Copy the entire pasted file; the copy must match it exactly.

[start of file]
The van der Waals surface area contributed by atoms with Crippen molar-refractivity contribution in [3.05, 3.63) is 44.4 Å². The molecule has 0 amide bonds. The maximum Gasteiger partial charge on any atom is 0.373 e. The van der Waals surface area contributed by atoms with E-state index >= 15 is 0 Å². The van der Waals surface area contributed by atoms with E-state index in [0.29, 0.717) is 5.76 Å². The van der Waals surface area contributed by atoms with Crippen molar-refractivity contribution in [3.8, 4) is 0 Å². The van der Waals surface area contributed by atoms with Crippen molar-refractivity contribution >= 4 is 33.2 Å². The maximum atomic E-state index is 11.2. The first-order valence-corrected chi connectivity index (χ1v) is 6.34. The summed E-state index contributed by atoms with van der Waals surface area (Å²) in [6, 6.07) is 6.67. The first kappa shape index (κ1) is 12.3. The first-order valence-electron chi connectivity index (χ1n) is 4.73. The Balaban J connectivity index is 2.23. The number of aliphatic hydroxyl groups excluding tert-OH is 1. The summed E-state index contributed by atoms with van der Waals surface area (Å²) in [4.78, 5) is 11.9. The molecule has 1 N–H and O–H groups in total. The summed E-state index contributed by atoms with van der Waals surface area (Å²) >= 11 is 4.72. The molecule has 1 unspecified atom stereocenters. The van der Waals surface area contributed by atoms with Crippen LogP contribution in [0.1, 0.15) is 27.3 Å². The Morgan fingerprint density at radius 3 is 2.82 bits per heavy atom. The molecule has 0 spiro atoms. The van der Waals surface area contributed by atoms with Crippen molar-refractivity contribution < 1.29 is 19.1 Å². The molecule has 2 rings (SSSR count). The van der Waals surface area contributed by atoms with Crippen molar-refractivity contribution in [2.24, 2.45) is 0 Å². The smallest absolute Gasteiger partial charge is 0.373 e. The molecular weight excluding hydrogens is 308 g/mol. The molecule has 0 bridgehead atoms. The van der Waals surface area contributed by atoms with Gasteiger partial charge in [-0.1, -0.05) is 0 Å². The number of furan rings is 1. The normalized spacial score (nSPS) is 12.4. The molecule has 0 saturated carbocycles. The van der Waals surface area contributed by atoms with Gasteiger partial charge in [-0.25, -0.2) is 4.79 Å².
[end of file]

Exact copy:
The van der Waals surface area contributed by atoms with Crippen molar-refractivity contribution in [3.05, 3.63) is 44.4 Å². The molecule has 0 amide bonds. The maximum Gasteiger partial charge on any atom is 0.373 e. The van der Waals surface area contributed by atoms with E-state index >= 15 is 0 Å². The van der Waals surface area contributed by atoms with E-state index in [0.29, 0.717) is 5.76 Å². The van der Waals surface area contributed by atoms with Crippen molar-refractivity contribution in [3.8, 4) is 0 Å². The van der Waals surface area contributed by atoms with Crippen molar-refractivity contribution >= 4 is 33.2 Å². The maximum atomic E-state index is 11.2. The first-order valence-corrected chi connectivity index (χ1v) is 6.34. The summed E-state index contributed by atoms with van der Waals surface area (Å²) in [6, 6.07) is 6.67. The first kappa shape index (κ1) is 12.3. The first-order valence-electron chi connectivity index (χ1n) is 4.73. The Balaban J connectivity index is 2.23. The number of aliphatic hydroxyl groups excluding tert-OH is 1. The summed E-state index contributed by atoms with van der Waals surface area (Å²) in [4.78, 5) is 11.9. The molecule has 1 N–H and O–H groups in total. The summed E-state index contributed by atoms with van der Waals surface area (Å²) >= 11 is 4.72. The molecule has 1 unspecified atom stereocenters. The van der Waals surface area contributed by atoms with Crippen LogP contribution in [0.1, 0.15) is 27.3 Å². The Morgan fingerprint density at radius 3 is 2.82 bits per heavy atom. The molecule has 0 spiro atoms. The van der Waals surface area contributed by atoms with Crippen molar-refractivity contribution < 1.29 is 19.1 Å². The molecule has 2 rings (SSSR count). The van der Waals surface area contributed by atoms with Crippen molar-refractivity contribution in [2.24, 2.45) is 0 Å². The smallest absolute Gasteiger partial charge is 0.373 e. The molecular weight excluding hydrogens is 308 g/mol. The molecule has 0 bridgehead atoms. The van der Waals surface area contributed by atoms with Gasteiger partial charge in [-0.1, -0.05) is 0 Å². The number of furan rings is 1. The normalized spacial score (nSPS) is 12.4. The molecule has 0 saturated carbocycles. The van der Waals surface area contributed by atoms with Gasteiger partial charge in [-0.25, -0.2) is 4.79 Å².